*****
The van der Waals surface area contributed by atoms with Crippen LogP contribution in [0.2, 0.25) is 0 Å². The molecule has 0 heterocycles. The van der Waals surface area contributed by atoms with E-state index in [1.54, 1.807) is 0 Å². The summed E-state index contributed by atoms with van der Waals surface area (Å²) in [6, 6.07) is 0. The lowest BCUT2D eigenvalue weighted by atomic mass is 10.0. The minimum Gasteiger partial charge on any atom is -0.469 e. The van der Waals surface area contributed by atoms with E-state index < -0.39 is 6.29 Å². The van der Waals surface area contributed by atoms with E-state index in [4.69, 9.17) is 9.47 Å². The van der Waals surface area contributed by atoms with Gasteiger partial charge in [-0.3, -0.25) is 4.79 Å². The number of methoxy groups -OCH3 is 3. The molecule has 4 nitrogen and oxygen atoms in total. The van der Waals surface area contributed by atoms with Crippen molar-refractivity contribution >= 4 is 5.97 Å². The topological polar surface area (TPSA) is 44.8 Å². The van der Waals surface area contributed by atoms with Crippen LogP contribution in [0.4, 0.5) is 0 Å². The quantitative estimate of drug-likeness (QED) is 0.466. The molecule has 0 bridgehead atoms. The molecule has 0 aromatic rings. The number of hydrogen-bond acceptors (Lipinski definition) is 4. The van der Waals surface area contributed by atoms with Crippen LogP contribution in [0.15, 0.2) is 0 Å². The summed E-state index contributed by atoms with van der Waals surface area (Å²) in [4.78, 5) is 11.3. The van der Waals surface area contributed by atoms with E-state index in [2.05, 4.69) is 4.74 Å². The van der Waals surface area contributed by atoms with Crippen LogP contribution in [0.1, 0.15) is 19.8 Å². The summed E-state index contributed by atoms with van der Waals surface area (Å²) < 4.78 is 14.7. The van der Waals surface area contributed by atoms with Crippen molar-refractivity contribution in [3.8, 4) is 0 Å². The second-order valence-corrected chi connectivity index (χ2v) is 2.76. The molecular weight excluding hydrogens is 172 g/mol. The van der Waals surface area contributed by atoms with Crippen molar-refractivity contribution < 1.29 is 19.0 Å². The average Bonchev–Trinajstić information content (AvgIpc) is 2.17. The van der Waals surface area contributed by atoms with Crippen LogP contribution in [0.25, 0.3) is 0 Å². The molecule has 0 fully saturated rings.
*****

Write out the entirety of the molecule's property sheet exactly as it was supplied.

The van der Waals surface area contributed by atoms with Crippen LogP contribution in [0.2, 0.25) is 0 Å². The molecule has 0 heterocycles. The van der Waals surface area contributed by atoms with E-state index in [1.54, 1.807) is 0 Å². The summed E-state index contributed by atoms with van der Waals surface area (Å²) in [6, 6.07) is 0. The lowest BCUT2D eigenvalue weighted by atomic mass is 10.0. The minimum Gasteiger partial charge on any atom is -0.469 e. The van der Waals surface area contributed by atoms with E-state index < -0.39 is 6.29 Å². The van der Waals surface area contributed by atoms with E-state index in [4.69, 9.17) is 9.47 Å². The van der Waals surface area contributed by atoms with Gasteiger partial charge in [-0.3, -0.25) is 4.79 Å². The number of methoxy groups -OCH3 is 3. The molecule has 4 nitrogen and oxygen atoms in total. The van der Waals surface area contributed by atoms with Crippen molar-refractivity contribution >= 4 is 5.97 Å². The topological polar surface area (TPSA) is 44.8 Å². The van der Waals surface area contributed by atoms with Crippen LogP contribution in [0.4, 0.5) is 0 Å². The quantitative estimate of drug-likeness (QED) is 0.466. The molecule has 0 bridgehead atoms. The molecule has 0 aromatic rings. The number of hydrogen-bond acceptors (Lipinski definition) is 4. The van der Waals surface area contributed by atoms with Crippen LogP contribution in [0.15, 0.2) is 0 Å². The summed E-state index contributed by atoms with van der Waals surface area (Å²) in [4.78, 5) is 11.3. The van der Waals surface area contributed by atoms with E-state index in [2.05, 4.69) is 4.74 Å². The van der Waals surface area contributed by atoms with Crippen LogP contribution in [0.1, 0.15) is 19.8 Å². The summed E-state index contributed by atoms with van der Waals surface area (Å²) < 4.78 is 14.7. The van der Waals surface area contributed by atoms with Crippen molar-refractivity contribution in [3.8, 4) is 0 Å². The second-order valence-corrected chi connectivity index (χ2v) is 2.76. The molecular weight excluding hydrogens is 172 g/mol. The van der Waals surface area contributed by atoms with Crippen molar-refractivity contribution < 1.29 is 19.0 Å². The average Bonchev–Trinajstić information content (AvgIpc) is 2.17. The van der Waals surface area contributed by atoms with Crippen LogP contribution in [0.25, 0.3) is 0 Å². The molecule has 0 fully saturated rings.